If you ask members of the public what comes to mind when they hear the words mortgage broker you are likely to get a mixed response. Some, usually the more astute purchasers of financial products, will give a fairly accurate definition. They will understand that a broker offers a range of products that are drawn from several lenders and that the advice given is impartial, to a point. They will also be aware that the adviser receives a fee from the lender whose mortgage product they are purchasing.
But a vocal and increasingly influential minority are highly critical of mortgage brokers, intimating that too many are not offering a good service. This latter observation is a million miles away from the truth. Unfortunately, it is an image that has been seized upon by the national media, politicians and regulators alike. The passion these groups have displayed for attacking the mortgage broking community is staggering and there are no signs that such assaults will dry up.
However, the overwhelming majority of brokers would agree that there are a number of areas that do need to be changed ‘ especially issues such as pre-sale disclosure and the types of advertising that is used to target potential borrowers.
Yet the broker’s voice is hardly heard in the stampede that usually follows the publication of a government report or a consultation paper from regulators such as the Financial Services Authority (FSA), or the Office of Fair Trading (OFT). When it does register, the message is often unclear and when several brokers are consulted, the results are usually contradictory.
Why? Because most mortgage brokers look at regulation through parochial eyes. What trends are apparent in London are often different to trends experienced in the north of England or Scotland. So, when they do give an opinion ‘ and it is usually only the 40 or so biggest brokers that have the resources to table responses ‘ they are invariably ignored.
If the broking community is to prosper then this situation cannot be allowed to continue. Brokers and IFAs have a critical role to play in the mortgage industry, and as the interface between consumers and lenders, the view of the intermediary should always be acknowledged. Unfortunately, this rarely happens.
A classic example of this is the recent publication by the FSA of its Mortgage Sourcebook consultation paper. The report ‘ all 420-plus pages of it ‘ was unveiled a few weeks ago. It has far-reaching implications for anyone involved in the selling of mortgage products ‘ regardless of whether they are a lender or an intermediary.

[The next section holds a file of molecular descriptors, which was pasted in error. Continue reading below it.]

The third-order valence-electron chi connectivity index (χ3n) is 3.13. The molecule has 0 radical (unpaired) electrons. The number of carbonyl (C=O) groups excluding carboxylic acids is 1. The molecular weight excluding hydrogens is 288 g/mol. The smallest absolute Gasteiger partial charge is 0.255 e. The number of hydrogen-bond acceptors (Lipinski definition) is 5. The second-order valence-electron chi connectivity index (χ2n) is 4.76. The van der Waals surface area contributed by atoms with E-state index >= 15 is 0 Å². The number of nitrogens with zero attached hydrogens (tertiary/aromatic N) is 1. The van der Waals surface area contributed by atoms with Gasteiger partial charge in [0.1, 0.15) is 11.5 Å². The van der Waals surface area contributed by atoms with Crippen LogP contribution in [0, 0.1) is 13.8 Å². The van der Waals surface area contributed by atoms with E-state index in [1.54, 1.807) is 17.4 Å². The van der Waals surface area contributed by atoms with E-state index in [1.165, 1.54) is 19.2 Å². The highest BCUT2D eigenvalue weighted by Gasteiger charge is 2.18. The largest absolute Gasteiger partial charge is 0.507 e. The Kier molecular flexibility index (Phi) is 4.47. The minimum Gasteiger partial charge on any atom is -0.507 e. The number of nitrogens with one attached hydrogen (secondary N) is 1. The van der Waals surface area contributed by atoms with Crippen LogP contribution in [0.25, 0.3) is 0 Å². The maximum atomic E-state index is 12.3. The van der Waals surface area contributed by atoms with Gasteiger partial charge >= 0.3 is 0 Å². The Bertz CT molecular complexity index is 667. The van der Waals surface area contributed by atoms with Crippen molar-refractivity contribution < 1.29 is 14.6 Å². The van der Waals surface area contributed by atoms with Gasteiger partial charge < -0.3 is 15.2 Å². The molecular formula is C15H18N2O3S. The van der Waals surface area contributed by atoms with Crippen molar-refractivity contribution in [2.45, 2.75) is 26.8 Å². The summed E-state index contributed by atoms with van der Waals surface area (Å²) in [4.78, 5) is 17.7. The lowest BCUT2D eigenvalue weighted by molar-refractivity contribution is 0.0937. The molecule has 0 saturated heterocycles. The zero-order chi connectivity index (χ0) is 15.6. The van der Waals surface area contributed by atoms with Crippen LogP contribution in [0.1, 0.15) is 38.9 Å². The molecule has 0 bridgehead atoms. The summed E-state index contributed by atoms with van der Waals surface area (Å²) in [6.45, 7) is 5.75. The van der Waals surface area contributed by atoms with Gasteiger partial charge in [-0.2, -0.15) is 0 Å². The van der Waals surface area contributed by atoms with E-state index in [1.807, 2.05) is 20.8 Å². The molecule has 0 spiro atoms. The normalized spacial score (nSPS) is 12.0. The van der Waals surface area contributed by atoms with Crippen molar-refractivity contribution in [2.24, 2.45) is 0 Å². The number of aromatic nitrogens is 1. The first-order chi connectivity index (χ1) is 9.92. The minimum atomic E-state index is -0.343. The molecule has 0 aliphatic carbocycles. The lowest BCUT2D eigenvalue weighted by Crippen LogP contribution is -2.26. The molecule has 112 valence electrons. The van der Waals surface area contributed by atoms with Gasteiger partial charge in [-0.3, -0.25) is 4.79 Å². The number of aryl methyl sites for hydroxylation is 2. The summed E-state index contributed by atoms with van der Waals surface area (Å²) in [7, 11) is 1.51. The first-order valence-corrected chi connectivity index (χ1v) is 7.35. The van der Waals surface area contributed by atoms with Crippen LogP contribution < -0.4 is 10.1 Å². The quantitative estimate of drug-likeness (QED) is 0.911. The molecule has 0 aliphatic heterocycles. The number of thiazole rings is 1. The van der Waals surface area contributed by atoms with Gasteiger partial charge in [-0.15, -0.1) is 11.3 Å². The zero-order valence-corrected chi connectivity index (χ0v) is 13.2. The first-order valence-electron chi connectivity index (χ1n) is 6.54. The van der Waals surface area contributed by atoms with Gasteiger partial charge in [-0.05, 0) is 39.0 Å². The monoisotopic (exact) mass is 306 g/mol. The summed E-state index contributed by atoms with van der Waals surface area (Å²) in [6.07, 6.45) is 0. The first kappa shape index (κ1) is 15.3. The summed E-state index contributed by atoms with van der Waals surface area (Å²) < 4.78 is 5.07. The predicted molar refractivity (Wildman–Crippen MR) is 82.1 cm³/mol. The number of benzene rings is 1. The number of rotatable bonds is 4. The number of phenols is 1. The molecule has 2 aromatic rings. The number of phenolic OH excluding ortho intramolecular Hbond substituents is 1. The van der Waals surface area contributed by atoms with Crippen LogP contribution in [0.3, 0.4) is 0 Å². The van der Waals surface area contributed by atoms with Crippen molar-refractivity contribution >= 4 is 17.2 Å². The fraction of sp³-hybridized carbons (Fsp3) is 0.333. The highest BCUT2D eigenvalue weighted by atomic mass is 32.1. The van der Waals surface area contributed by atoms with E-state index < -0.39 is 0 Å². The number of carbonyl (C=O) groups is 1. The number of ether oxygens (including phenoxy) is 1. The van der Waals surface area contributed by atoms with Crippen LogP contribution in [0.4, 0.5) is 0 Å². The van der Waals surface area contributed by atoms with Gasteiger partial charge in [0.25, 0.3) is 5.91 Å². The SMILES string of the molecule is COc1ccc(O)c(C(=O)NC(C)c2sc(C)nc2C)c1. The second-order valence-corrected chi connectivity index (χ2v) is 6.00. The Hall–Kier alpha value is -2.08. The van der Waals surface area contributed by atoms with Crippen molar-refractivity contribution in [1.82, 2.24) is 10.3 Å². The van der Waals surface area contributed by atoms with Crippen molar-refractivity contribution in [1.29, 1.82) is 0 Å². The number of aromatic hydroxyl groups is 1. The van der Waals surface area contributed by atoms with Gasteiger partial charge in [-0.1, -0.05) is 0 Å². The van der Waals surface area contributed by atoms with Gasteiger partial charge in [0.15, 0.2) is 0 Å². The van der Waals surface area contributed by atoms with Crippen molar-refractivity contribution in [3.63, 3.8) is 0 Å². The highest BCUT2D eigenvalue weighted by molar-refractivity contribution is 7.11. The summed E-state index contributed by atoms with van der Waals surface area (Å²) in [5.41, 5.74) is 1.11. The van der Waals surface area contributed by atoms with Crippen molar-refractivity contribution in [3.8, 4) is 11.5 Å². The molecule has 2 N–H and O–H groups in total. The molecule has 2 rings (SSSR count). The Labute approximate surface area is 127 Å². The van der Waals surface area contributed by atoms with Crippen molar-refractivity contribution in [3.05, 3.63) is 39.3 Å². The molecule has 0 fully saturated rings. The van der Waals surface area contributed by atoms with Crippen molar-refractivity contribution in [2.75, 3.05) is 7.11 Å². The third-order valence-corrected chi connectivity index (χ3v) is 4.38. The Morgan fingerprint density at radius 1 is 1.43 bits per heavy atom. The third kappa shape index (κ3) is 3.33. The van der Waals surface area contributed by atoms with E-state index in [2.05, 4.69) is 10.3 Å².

Lenders have the Council of Mortgage Lenders (CML) and other bodies such as the Intermediary Mortgage Lending Association (IMLA) to assess the pros and cons of this weighty paper. However, brokers have no-one to turn to who is able to issue guidance and co-ordinate a response that captures their views.
This current state of affairs is not the fault of the Government or the FSA. However, it is critical in the current climate that when new regulations are placed on the statute books they make sense and do what they are meant to ‘ that is offer consumers the greater protection. The current period for consultation by the FSA is just three months and it is unlikely it will be able to deliver the results everyone is hoping for, first time round.
In just three short months, every broker and IFA is being asked to digest and understand the FSA’s proposition and then to issue a detailed response. Brokers are expected to outline which proposals they agree with, which ones they do not, and critically what alternative proposals they would like to offer to the financial services regulator for consideration.
It sounds such an easy task. However, the reality is different to the theory.
A similar situation arose back in July 1997, when the OFT issued a set of guidelines for all lenders and intermediaries who were involved in the selling of non-status mortgage and loan products. That document also had a limited consultation period. The end result was that very few brokers and intermediaries were able to contribute. This meant the OFT rushed through a set of guidelines and then, shortly after they were unveiled, had to revise its newly published rules before re-publishing them again four months later. Had there been a greater emphasis on speaking to brokers and intermediaries initially, then the chances of this situation occurring would have been reduced.